The sterilizing agent may be provided and stored in any suitable manner, such as in bulk (such as in a tank, vat or other storage device) or mixed in line with a water source, for example, which is isolated in some manner from the atmosphere to be treated. The sterilizing agent may also be stored at ambient or elevated temperature. Some sterilizing agents perform better at an elevated temperature. In addition, injecting the sterilizing agent at elevated temperature into the atmosphere of the area or room facilitates its evaporation into the atmosphere, thereby increasing the sterilizing agent concentration and facilitating condensation of the sterilizing agent on exposed and unexposed surfaces when desired. In addition, condensation of the sterilizing agent on the exposed and unexposed surfaces can be facilitated by raising the atmospheric temperature in the area or room to be treated above the temperature of the surfaces in the area or room, providing a concentration of sterilizing agent and water in the atmosphere such that condensation from the atmosphere forms at least a thin liquid film on the surfaces (preferably both exposed and unexposed) of the area or room, such as on the walls 12, floor 14, ceiling 16 and equipment surfaces 20 and 26, thereby providing a sterilizing effect on those surfaces, without requiring either direct spray or other atmospheric contact. Depending upon the sterilizing agent used, the agent may be diluted as desired. For example, in the preferred embodiment, between 2-3% Oxonia™ is diluted to a 2-3% aqueous Oxonia™ solution at between about 75° F. and 130° F.
In accordance with the method of the invention, when sterilization of the food packaging area is to be initiated, the sterilizing agent is introduced into the area. The sterilizing agent may be introduced into the area by injecting an aerosol suspension, gas, a fog or a mist or by spraying droplets into the atmosphere of the area or room as well as directly on the surfaces of the area or room, or by combination thereof, or any other like method.
In the preferred embodiment, the nozzles are configured such that the aerosol suspension directly condenses and wets the maximum amount of the exposed surfaces in the area. The nozzles may spray in any direction. For example, depending on the orientation of equipment or other items in the area, nozzles may be mounted below the equipment and spray in an upwardly direction. The nozzles should have a desired spraying angle to effectively apply the antimicrobial composition. The nozzle location and spray angles depend upon, for example, the configuration of the equipment and room or area to be sprayed. Generally, the nozzles should be located and positioned to obtain maximum distribution of the sterilizing agent directly on the exposed surfaces and in the atmosphere. The nozzles may be fixed or rotatable.
The sterilizing agent may be introduced into the area as an aerosol suspension, gas, mist, vapor or in a liquid droplet form. For example, a microprocessor can be used in sterilizing system 30 of FIG. 1 to automatically initiate and operate a sterilization cycle. Preferably, direct spraying of the exposed surfaces in the room with the sterilizing agent should be maximized, which can occur by condensation of the sterilizing agent both on exposed and nonexposed surfaces in the area. The contact can occur in the gas phase, or, if conditions are suitable, in a liquid phase as a result of condensation of the sterilizing agent on surfaces. The desired concentration of sterilizing agent in the atmosphere depends upon the type of sterilizing agent used and the size of the room to be sterilized, among other things. In a sterilization process, the concentration of the sterilizing agent must be sufficient so that where the agent contacts a surface, it sterilizes that surface. For Oxonia™, the preferred atmospheric composition of Oxonia™ is at the saturation level of the room. The necessary concentration of the sterilizing agent and frequency of the sterilization can be obtained by reviewing historical data for the area.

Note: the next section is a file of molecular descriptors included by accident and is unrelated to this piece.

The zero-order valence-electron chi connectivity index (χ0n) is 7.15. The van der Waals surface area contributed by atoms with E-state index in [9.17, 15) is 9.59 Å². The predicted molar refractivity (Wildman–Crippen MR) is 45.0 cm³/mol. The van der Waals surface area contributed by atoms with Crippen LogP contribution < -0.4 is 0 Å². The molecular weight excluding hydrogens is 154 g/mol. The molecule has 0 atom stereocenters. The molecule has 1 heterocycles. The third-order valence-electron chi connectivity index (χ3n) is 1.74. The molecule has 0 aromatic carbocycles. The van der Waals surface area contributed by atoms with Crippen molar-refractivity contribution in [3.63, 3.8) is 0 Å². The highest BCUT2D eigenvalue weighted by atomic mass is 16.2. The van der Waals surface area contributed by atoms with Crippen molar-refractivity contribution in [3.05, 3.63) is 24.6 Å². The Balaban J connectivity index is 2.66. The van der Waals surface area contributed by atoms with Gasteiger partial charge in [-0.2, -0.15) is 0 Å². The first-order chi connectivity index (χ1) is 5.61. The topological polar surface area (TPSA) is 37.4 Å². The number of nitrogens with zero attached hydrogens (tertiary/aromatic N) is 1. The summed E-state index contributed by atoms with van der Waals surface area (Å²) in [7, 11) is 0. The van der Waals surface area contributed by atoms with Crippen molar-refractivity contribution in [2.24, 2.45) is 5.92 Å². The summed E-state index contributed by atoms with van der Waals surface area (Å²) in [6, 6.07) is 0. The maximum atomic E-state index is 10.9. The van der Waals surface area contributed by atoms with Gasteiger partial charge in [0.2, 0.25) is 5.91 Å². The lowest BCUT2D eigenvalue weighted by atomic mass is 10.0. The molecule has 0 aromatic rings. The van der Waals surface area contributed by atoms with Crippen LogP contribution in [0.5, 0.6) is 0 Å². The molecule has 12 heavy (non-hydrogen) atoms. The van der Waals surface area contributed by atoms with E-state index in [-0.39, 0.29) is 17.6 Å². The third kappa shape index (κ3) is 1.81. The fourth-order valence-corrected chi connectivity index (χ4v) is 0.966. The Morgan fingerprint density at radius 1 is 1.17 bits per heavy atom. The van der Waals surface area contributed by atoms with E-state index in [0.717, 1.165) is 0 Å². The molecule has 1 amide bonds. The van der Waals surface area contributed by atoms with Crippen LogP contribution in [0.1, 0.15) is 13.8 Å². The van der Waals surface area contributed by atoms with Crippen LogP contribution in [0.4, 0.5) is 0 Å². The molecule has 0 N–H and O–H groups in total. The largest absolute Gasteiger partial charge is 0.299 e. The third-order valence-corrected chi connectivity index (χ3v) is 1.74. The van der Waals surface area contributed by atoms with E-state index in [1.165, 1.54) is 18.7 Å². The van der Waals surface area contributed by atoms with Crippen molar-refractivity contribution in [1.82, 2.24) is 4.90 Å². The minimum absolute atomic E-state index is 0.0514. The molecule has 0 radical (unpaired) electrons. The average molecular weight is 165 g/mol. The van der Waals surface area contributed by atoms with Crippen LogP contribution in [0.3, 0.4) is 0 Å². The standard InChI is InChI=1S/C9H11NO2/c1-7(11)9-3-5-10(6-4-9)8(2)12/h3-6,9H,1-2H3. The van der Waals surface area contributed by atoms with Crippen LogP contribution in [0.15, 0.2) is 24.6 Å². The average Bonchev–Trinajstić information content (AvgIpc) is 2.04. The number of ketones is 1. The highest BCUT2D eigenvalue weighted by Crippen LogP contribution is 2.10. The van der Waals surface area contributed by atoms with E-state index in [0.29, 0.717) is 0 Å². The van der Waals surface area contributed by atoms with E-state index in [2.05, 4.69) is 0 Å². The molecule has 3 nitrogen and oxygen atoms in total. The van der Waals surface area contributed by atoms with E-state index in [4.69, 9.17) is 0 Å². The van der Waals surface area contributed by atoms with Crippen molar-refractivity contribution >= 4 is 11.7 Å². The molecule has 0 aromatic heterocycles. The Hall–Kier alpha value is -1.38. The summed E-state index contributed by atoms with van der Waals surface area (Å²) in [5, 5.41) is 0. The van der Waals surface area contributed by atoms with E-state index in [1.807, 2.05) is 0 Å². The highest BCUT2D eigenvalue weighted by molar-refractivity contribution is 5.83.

Generally, the sterilizing agent will be introduced into the clean room or area for a predetermined amount of time, such as for 30 minutes or until a desired concentration of sterilizing agent is provided in the atmosphere. The tubes or lines containing the sterilizing agent may be purged thereafter to remove any residual agent from the nozzles. Then, the sterilizing agent is distributed throughout the area to achieve contact with microorganisms for a sufficient amount of time to achieve a desired level of sterility.
After this contact time, the remaining sterilizing agent may be removed from the atmosphere. The sterilizing agent may be removed by any suitable means such as by heating the room to evaporate the sterilizing agent and thereafter purging the atmosphere in the room or area to the external atmosphere, for example. Preferably, to purge the atmosphere, clean, microorganism-free (to a desired level) air is introduced into the room or area to replace the atmosphere containing the sterilizing agent. For example, when Oxonia™ is used, the room may be heated to evaporate all Oxonia™ on exposed and nonexposed surfaces and then the atmosphere may be evacuated until the hydrogen peroxide concentration in the area is less than 0.5 ppm. Evaporating the Oxonia™ does not leave a residue. This entire process may be periodically repeated as often as desired to maintain or obtain a certain sterility based on historical data or by directly monitoring sterilizing agent concentration and/or microorganism concentration in the atmosphere.
While the invention has been described with respect to certain preferred embodiments, as will be appreciated by those skilled in the art, it is to be understood that the invention is capable of numerous changes, modifications and rearrangements and such changes, modifications and rearrangements are intended to be covered by the following claims.
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|U.S. Classification||422/28, 422/292, 422/305, 422/300, 422/260, 422/32, 422/34|
|International Classification||F24F, B65B55/02, B65B55/00, A61L|
|Cooperative Classification||B65B55/027, B65B2210/06|
|Mar 20, 2000||AS||Assignment|
Owner name: QUAKER OATS COMPANY, THE, A CORPORATION OF NEW JER
Free format text: ASSIGNMENT OF ASSIGNORS INTEREST;ASSIGNOR:RANIWALA, SUBODH;REEL/FRAME:010706/0439
Effective date: 20000207
|May 11, 2007||FPAY||Fee payment|